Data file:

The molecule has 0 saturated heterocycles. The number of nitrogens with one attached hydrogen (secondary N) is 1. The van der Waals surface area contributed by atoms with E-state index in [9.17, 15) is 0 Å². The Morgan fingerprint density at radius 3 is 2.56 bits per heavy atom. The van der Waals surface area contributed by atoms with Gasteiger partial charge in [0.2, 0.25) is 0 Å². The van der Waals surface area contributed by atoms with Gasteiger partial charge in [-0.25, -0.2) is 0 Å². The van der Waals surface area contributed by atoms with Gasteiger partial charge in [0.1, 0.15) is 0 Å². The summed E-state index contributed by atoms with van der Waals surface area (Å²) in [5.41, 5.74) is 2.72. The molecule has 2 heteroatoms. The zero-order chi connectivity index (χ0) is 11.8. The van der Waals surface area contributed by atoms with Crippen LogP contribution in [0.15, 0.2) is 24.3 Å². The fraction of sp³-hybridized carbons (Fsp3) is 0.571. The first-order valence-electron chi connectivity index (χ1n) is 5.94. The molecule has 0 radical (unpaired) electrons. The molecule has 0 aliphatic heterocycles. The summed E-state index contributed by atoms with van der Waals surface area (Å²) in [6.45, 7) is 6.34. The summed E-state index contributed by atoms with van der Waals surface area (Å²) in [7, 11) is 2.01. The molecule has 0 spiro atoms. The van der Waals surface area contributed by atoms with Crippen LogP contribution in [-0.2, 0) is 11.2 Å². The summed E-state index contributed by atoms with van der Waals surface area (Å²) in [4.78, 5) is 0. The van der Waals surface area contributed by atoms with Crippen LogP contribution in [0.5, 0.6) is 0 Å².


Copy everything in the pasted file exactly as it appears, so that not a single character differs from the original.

The molecule has 0 saturated heterocycles. The number of nitrogens with one attached hydrogen (secondary N) is 1. The van der Waals surface area contributed by atoms with E-state index in [9.17, 15) is 0 Å². The Morgan fingerprint density at radius 3 is 2.56 bits per heavy atom. The van der Waals surface area contributed by atoms with Gasteiger partial charge in [0.2, 0.25) is 0 Å². The van der Waals surface area contributed by atoms with Gasteiger partial charge in [-0.25, -0.2) is 0 Å². The van der Waals surface area contributed by atoms with Gasteiger partial charge in [0.1, 0.15) is 0 Å². The summed E-state index contributed by atoms with van der Waals surface area (Å²) in [5.41, 5.74) is 2.72. The molecule has 2 heteroatoms. The zero-order chi connectivity index (χ0) is 11.8. The van der Waals surface area contributed by atoms with Crippen LogP contribution in [0.15, 0.2) is 24.3 Å². The fraction of sp³-hybridized carbons (Fsp3) is 0.571. The first-order valence-electron chi connectivity index (χ1n) is 5.94. The molecule has 0 radical (unpaired) electrons. The molecule has 0 aliphatic heterocycles. The summed E-state index contributed by atoms with van der Waals surface area (Å²) in [6.45, 7) is 6.34. The summed E-state index contributed by atoms with van der Waals surface area (Å²) in [7, 11) is 2.01. The molecule has 0 spiro atoms. The van der Waals surface area contributed by atoms with Crippen LogP contribution in [-0.2, 0) is 11.2 Å². The summed E-state index contributed by atoms with van der Waals surface area (Å²) in [4.78, 5) is 0. The van der Waals surface area contributed by atoms with Crippen LogP contribution in [0.5, 0.6) is 0 Å².